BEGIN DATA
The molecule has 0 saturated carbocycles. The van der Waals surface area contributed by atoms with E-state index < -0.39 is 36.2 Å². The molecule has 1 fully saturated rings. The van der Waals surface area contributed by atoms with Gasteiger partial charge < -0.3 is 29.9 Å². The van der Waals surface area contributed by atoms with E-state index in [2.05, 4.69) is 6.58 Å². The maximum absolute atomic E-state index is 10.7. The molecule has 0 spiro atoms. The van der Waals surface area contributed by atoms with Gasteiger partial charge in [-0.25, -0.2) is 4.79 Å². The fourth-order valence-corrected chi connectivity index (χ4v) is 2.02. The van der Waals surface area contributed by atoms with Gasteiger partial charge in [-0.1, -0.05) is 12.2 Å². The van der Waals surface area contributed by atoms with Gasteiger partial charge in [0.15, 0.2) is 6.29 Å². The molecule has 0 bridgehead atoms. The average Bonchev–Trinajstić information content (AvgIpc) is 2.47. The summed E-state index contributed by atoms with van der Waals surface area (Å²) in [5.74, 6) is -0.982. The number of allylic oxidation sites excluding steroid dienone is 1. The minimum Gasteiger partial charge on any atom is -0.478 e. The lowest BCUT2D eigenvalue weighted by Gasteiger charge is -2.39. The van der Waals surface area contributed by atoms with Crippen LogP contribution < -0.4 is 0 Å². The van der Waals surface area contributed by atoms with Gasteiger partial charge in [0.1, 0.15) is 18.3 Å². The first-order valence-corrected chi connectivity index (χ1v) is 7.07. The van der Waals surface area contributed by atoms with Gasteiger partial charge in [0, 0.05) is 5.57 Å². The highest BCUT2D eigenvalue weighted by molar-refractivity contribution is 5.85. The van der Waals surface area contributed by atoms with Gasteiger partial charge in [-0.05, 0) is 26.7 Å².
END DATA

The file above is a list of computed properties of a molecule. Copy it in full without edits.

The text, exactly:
The molecule has 0 saturated carbocycles. The van der Waals surface area contributed by atoms with E-state index < -0.39 is 36.2 Å². The molecule has 1 fully saturated rings. The van der Waals surface area contributed by atoms with Gasteiger partial charge < -0.3 is 29.9 Å². The van der Waals surface area contributed by atoms with E-state index in [2.05, 4.69) is 6.58 Å². The maximum absolute atomic E-state index is 10.7. The molecule has 0 spiro atoms. The van der Waals surface area contributed by atoms with Gasteiger partial charge in [-0.25, -0.2) is 4.79 Å². The fourth-order valence-corrected chi connectivity index (χ4v) is 2.02. The van der Waals surface area contributed by atoms with Gasteiger partial charge in [-0.1, -0.05) is 12.2 Å². The van der Waals surface area contributed by atoms with Gasteiger partial charge in [0.15, 0.2) is 6.29 Å². The molecule has 0 bridgehead atoms. The average Bonchev–Trinajstić information content (AvgIpc) is 2.47. The summed E-state index contributed by atoms with van der Waals surface area (Å²) in [5.74, 6) is -0.982. The number of allylic oxidation sites excluding steroid dienone is 1. The minimum Gasteiger partial charge on any atom is -0.478 e. The lowest BCUT2D eigenvalue weighted by Gasteiger charge is -2.39. The van der Waals surface area contributed by atoms with Crippen LogP contribution < -0.4 is 0 Å². The van der Waals surface area contributed by atoms with Gasteiger partial charge in [0.1, 0.15) is 18.3 Å². The first-order valence-corrected chi connectivity index (χ1v) is 7.07. The van der Waals surface area contributed by atoms with Gasteiger partial charge in [0, 0.05) is 5.57 Å². The highest BCUT2D eigenvalue weighted by molar-refractivity contribution is 5.85. The van der Waals surface area contributed by atoms with Gasteiger partial charge in [-0.05, 0) is 26.7 Å².